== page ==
Recently, through a wide range of Maine ban, if the fabric of cloth art furniture, soft mat or other covering materials contain more than 0.1% flame retardant chemical concentration, or contains more than 0.1% flame retardant chemical mixture concentration, may not be sold within the state and distribution. The ban was originally rejected by governor LePage, but was backed by members of the republican and democratic parties in the state legislature, who eventually overthrew the governor's decision. The ban will take effect on January 1, 2019.
The Maine law defines "cloth art furniture" as for residential use indoors or other dwelling house furniture, whole or partial contains elastic cushion materials, covering encase with cloth or related material. "Flame retardant chemicals" means chemicals or compounds that can resist or inhibit the spread of fire. These chemicals including halogenated, phosphorus, nitrogen and nanoscale flame retardants, and according to the federal law 29 (g), 1910.1200 (2015) department regulations formulated by the material safety data sheet in the word "flame retardant chemicals or compounds.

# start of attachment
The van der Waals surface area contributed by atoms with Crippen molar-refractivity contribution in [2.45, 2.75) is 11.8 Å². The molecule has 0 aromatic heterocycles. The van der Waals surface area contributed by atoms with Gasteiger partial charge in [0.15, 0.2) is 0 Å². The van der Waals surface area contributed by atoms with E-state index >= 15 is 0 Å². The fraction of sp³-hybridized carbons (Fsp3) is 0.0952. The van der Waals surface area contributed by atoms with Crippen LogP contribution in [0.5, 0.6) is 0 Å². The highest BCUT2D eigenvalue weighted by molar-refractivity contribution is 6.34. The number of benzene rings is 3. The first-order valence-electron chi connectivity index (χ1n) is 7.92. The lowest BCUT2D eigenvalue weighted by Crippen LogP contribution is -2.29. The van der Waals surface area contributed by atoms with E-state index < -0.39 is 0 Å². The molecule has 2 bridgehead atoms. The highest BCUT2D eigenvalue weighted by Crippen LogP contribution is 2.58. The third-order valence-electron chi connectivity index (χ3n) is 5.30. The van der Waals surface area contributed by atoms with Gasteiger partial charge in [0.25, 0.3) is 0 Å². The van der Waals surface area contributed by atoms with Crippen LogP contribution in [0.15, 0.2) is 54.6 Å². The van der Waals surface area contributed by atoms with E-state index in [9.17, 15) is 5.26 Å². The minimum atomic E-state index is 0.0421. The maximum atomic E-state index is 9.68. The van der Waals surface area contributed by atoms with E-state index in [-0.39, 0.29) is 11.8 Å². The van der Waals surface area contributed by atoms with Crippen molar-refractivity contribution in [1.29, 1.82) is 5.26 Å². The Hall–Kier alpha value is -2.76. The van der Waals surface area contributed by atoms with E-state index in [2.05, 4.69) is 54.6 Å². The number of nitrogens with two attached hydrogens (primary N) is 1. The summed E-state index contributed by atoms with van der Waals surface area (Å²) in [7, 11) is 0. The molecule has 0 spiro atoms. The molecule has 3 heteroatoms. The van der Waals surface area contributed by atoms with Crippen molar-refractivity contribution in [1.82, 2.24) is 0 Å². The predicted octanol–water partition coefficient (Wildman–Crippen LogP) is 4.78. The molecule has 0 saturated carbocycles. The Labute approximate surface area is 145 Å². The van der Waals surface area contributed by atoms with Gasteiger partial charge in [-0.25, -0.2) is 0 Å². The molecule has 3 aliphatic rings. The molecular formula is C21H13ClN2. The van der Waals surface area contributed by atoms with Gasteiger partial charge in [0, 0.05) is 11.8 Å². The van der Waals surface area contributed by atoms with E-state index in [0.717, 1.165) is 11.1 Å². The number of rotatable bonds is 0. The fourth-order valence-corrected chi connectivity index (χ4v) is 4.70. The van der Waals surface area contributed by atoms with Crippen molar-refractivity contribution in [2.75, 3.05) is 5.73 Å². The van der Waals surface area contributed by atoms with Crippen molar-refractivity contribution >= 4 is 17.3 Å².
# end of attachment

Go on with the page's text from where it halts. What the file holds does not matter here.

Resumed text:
The state of Maine has set a precedent for the ban, which basically covers all kinds of toxic flame retardants in residential fabric furniture, media reports said. By contrast, the bans in other states are less comprehensive than those in Maine because of the active lobbying by chemical producers. The ban is supported by the view that fire retardant chemicals are not required to ensure fire safety and to replace other harmful chemicals.